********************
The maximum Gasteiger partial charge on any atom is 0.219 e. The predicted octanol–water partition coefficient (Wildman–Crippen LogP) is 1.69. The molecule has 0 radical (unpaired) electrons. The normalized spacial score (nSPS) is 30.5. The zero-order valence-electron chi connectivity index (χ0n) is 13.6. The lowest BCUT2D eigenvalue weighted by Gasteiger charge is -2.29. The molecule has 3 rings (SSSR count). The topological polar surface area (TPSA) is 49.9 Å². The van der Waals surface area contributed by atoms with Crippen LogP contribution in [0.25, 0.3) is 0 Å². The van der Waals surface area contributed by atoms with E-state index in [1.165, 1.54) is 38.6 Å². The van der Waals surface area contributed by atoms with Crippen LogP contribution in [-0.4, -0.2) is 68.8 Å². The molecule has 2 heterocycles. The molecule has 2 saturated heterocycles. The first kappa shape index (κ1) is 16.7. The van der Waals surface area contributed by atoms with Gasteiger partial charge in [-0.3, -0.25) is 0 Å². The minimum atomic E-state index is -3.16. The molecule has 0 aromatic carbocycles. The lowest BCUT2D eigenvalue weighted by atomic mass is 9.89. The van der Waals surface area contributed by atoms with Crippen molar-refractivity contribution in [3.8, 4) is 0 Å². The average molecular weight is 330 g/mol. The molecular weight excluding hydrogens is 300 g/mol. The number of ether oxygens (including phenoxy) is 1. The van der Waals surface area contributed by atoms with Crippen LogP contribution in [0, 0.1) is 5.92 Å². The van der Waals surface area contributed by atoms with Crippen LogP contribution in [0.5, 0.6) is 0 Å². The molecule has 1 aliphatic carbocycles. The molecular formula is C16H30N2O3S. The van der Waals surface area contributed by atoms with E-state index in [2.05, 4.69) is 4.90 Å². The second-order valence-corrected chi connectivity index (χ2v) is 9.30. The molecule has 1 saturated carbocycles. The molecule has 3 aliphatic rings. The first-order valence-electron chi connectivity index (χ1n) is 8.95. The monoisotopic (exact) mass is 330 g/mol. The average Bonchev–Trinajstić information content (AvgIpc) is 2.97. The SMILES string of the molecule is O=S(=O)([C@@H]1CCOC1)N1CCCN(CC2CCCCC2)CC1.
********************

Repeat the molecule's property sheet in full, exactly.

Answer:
The maximum Gasteiger partial charge on any atom is 0.219 e. The predicted octanol–water partition coefficient (Wildman–Crippen LogP) is 1.69. The molecule has 0 radical (unpaired) electrons. The normalized spacial score (nSPS) is 30.5. The zero-order valence-electron chi connectivity index (χ0n) is 13.6. The lowest BCUT2D eigenvalue weighted by Gasteiger charge is -2.29. The molecule has 3 rings (SSSR count). The topological polar surface area (TPSA) is 49.9 Å². The van der Waals surface area contributed by atoms with Crippen LogP contribution in [0.25, 0.3) is 0 Å². The van der Waals surface area contributed by atoms with E-state index in [1.165, 1.54) is 38.6 Å². The van der Waals surface area contributed by atoms with Crippen LogP contribution in [-0.4, -0.2) is 68.8 Å². The molecule has 2 heterocycles. The molecule has 2 saturated heterocycles. The first kappa shape index (κ1) is 16.7. The van der Waals surface area contributed by atoms with Gasteiger partial charge in [-0.3, -0.25) is 0 Å². The minimum atomic E-state index is -3.16. The molecule has 0 aromatic carbocycles. The lowest BCUT2D eigenvalue weighted by atomic mass is 9.89. The van der Waals surface area contributed by atoms with Crippen molar-refractivity contribution in [3.8, 4) is 0 Å². The average molecular weight is 330 g/mol. The molecular weight excluding hydrogens is 300 g/mol. The number of ether oxygens (including phenoxy) is 1. The van der Waals surface area contributed by atoms with Crippen LogP contribution in [0, 0.1) is 5.92 Å². The van der Waals surface area contributed by atoms with Crippen LogP contribution in [0.5, 0.6) is 0 Å². The molecule has 1 aliphatic carbocycles. The molecular formula is C16H30N2O3S. The van der Waals surface area contributed by atoms with E-state index in [2.05, 4.69) is 4.90 Å². The second-order valence-corrected chi connectivity index (χ2v) is 9.30. The molecule has 1 saturated carbocycles. The molecule has 3 aliphatic rings. The first-order valence-electron chi connectivity index (χ1n) is 8.95. The monoisotopic (exact) mass is 330 g/mol. The average Bonchev–Trinajstić information content (AvgIpc) is 2.97. The SMILES string of the molecule is O=S(=O)([C@@H]1CCOC1)N1CCCN(CC2CCCCC2)CC1.